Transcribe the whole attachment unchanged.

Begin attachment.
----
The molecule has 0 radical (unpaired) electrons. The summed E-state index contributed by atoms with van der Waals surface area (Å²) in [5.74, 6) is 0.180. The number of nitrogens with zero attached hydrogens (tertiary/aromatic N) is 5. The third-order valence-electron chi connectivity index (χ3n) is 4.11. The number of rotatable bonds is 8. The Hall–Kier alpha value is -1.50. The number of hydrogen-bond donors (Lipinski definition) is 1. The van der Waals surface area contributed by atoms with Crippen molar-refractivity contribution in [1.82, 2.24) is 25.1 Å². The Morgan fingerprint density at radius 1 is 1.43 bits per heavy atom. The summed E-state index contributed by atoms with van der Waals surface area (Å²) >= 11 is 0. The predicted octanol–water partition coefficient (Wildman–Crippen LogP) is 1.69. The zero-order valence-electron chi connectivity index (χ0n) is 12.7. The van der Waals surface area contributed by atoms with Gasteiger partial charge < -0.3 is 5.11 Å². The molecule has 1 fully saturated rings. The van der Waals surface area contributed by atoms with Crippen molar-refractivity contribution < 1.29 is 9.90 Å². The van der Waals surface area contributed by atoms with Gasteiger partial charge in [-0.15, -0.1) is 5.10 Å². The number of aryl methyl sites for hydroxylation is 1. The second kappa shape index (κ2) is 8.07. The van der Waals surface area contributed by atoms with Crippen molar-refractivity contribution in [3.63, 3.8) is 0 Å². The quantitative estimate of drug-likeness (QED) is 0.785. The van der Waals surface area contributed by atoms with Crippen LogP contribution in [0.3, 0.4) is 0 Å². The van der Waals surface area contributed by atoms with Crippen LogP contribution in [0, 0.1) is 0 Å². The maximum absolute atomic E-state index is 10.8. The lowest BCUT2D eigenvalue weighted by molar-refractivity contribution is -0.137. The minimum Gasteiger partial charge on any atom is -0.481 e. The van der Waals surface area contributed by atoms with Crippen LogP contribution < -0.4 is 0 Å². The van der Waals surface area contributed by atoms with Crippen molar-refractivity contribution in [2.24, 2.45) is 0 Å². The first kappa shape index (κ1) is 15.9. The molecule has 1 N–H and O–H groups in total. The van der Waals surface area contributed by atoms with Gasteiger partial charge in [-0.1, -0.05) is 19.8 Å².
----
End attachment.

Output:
The molecule has 0 radical (unpaired) electrons. The summed E-state index contributed by atoms with van der Waals surface area (Å²) in [5.74, 6) is 0.180. The number of nitrogens with zero attached hydrogens (tertiary/aromatic N) is 5. The third-order valence-electron chi connectivity index (χ3n) is 4.11. The number of rotatable bonds is 8. The Hall–Kier alpha value is -1.50. The number of hydrogen-bond donors (Lipinski definition) is 1. The van der Waals surface area contributed by atoms with Crippen molar-refractivity contribution in [1.82, 2.24) is 25.1 Å². The Morgan fingerprint density at radius 1 is 1.43 bits per heavy atom. The summed E-state index contributed by atoms with van der Waals surface area (Å²) >= 11 is 0. The predicted octanol–water partition coefficient (Wildman–Crippen LogP) is 1.69. The zero-order valence-electron chi connectivity index (χ0n) is 12.7. The van der Waals surface area contributed by atoms with Gasteiger partial charge < -0.3 is 5.11 Å². The molecule has 1 fully saturated rings. The van der Waals surface area contributed by atoms with Crippen molar-refractivity contribution < 1.29 is 9.90 Å². The van der Waals surface area contributed by atoms with Gasteiger partial charge in [-0.15, -0.1) is 5.10 Å². The number of aryl methyl sites for hydroxylation is 1. The second kappa shape index (κ2) is 8.07. The van der Waals surface area contributed by atoms with Crippen molar-refractivity contribution in [3.63, 3.8) is 0 Å². The quantitative estimate of drug-likeness (QED) is 0.785. The van der Waals surface area contributed by atoms with Crippen LogP contribution in [0.3, 0.4) is 0 Å². The van der Waals surface area contributed by atoms with Crippen LogP contribution in [0, 0.1) is 0 Å². The maximum absolute atomic E-state index is 10.8. The lowest BCUT2D eigenvalue weighted by molar-refractivity contribution is -0.137. The minimum Gasteiger partial charge on any atom is -0.481 e. The van der Waals surface area contributed by atoms with Crippen LogP contribution < -0.4 is 0 Å². The van der Waals surface area contributed by atoms with Crippen molar-refractivity contribution in [2.24, 2.45) is 0 Å². The first kappa shape index (κ1) is 15.9. The molecule has 1 N–H and O–H groups in total. The van der Waals surface area contributed by atoms with Gasteiger partial charge in [-0.1, -0.05) is 19.8 Å².